After two decades, sister won’t give up search
E. Black/ Staff Writer
Wednesday, May 17, 2006
Boris Weisfeiler would
have celebrated his 65th birthday last month.
Instead, his sister, Olga Weisfeiler,
spent April 19 in her Thompsonville home like many before - sifting through
boxes of declassified government documents and old newspaper clippings, and
searching the Internet for any information about Boris’ disappearance more
than two decades earlier, on Jan. 4, 1985.
Boris was arrested by Chilean
authorities while hiking on vacation near Colonia Dignidad, a secretive
community that has been linked to the former leader of Chile, President Augusto
Pinochet, who reigned for 27 years.
Paul Schafer, a former Nazi, was the
founder of Colonia Dignidad, and was arrested in March 2005 for possible
molestation of more than two dozen children in the colony. Schafer was also
wanted for possible connections to the disappearance of Boris.
But, while the truth behind Colonia
Dignidad has begun to unfold - like the cache of weaponry, use of drugs to
suppress sexual desire and physical torture as a means of discipline - the
facts regarding Boris’ disappearance have not.
Boris, a renowned mathematics
professor at Penn State University, traveled to Chile alone, in search of
a break from the cold, wintry weather of Pennsylvania.
According to reports, he was arrested
by military police for wandering into the restricted zone of Colonia
Dignidad. However, the colony’s 53-acre area is known to be poorly
demarcated and trespassing, even unintentional, resulted in immediate
For more than two decades, Olga has
continued to fight to determine what happened to her brother. It’s her life
"It’s my work now," Olga
said. "I want to know the truth. I can’t continue my life without
knowing. I must do as much as I can."
Olga has traveled to Chile five times. She’s
met with Chile’s then-Defense
Minister Michelle Bachelet, who is now president of the country. Olga has
placed advertisements on popular Chilean radio stations and in the
country’s most-read newspapers. She’s pleaded with Chilean and American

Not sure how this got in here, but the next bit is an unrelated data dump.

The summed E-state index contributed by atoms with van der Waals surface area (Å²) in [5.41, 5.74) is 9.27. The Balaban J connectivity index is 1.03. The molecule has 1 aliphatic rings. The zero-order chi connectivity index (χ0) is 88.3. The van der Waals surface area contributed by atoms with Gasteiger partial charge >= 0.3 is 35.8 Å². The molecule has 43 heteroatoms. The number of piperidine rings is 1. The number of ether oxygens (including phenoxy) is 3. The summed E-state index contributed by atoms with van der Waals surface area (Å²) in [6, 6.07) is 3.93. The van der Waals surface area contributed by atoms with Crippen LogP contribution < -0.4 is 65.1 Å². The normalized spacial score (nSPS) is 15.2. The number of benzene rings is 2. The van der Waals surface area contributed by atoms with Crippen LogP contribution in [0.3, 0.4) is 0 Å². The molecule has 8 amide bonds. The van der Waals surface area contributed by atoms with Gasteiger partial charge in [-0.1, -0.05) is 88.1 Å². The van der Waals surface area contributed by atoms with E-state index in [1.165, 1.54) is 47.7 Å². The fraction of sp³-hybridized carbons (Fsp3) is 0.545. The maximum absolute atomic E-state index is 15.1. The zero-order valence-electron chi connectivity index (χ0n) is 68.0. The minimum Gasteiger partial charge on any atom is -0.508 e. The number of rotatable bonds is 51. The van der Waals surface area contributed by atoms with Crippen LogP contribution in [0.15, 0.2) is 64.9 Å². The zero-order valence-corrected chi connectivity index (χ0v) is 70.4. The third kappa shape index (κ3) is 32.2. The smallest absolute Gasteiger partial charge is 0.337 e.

officials to rekindle the investigation about Boris.
Olga first found a job at Children’s
Hospital when she came to America from Russia. But she was badly
injured in a car accident and now spends most of her time looking for her
Her efforts have garnered the support
of others. In a letter to Secretary of State Condoleezza Rice, dated March
8, a cadre of politicians asked Rice to discuss with President Bachelet the
case of Weisfeiler as a "key outstanding issue in U.S.-Chilean bilateral
Senators Edward Kennedy, Arlen
Specter, John Kerry and Christopher Dodd, along with representatives Nancy
Pelosi, Barney Frank, John Peterson and Edward Markey were among the
Olga, with the help of her son,
created and continues to update a Web site dedicated to Boris’ case. It
contains declassified documents, links to articles, photographs of
politicians, images of the area where Boris was last seen and a detailed
map describing his hiking trip.
To date, Olga’s struggle has led to
little more than scattered and disjointed clues about her brother. But
she’s not giving up.
In March, during her most recent visit
to Chile, she met with dozens
of reporters as U.S. officials displayed
an age-progressed image of Boris created by the Federal Bureau of
"Lately, I can hardly talk about
anything else but my search," she said. "Everybody lives their
own lives ... my life is the search now."
Boris and Olga were born and both
lived in the Soviet Union before Boris departed for the United States in 1975. The
anti-Semitism in Russia, combined with his
being labeled as anti-Soviet, forced Boris to come to the States. Olga
followed her brother’s path after he was reported missing. He received his
American citizenship in 1981.
Boris had traveled extensively
throughout the globe without conflict before his trip to Chile. He had made trips
to Alaska, Canada, China, Peru, India and Europe, among other places,
often spending much of his time hiking in the wilderness.
The details of the day when Boris went
missing are vague. He was hiking along the Chilean-Argentinean border and
was trying to cross a bridge over a river in order to reach a small town
from where he had planned to take a bus back to the airport to fly home.
According to Olga’s research, the
police refused to let him cross the bridge. However, Boris went farther
down the river and managed to cross there. When the police saw him, they
took him in for questioning and asked for his permission to be in the area.
Olga knows little of what happened
next, however, she’s certain of who to blame for
"It was the military who arrested
him, the military who brought him to Colonia Dignidad, the military left
him there," Olga said. "The military is responsible."
Olga insists that others beyond the
one anonymous informant who spoke in the early 1990s about Boris know what
happened to him.
A case was opened initially after his
disappearance, however, was closed "temporarily." It finally
reopened in January 2000, but Olga says that doesn’t mean much.
"I don’t know how they consider
the case open if no one is doing anything," Olga said.
This week, Olga is traveling to Washington, D.C., to meet with
politicians to renew efforts to solve the question of what happened to
Boris in 1985.
Whether or not that work
will be fruitful remains to be seen.
"Am I hopeful? Yes," Olga
said. "I’m a very persistent person."
For more information about the case
of Boris Weisfeiler, visit www.weisfeiler.com/boris.
Daniel E. Black can be reached at
firstname.lastname@example.org or at 781-433-8216.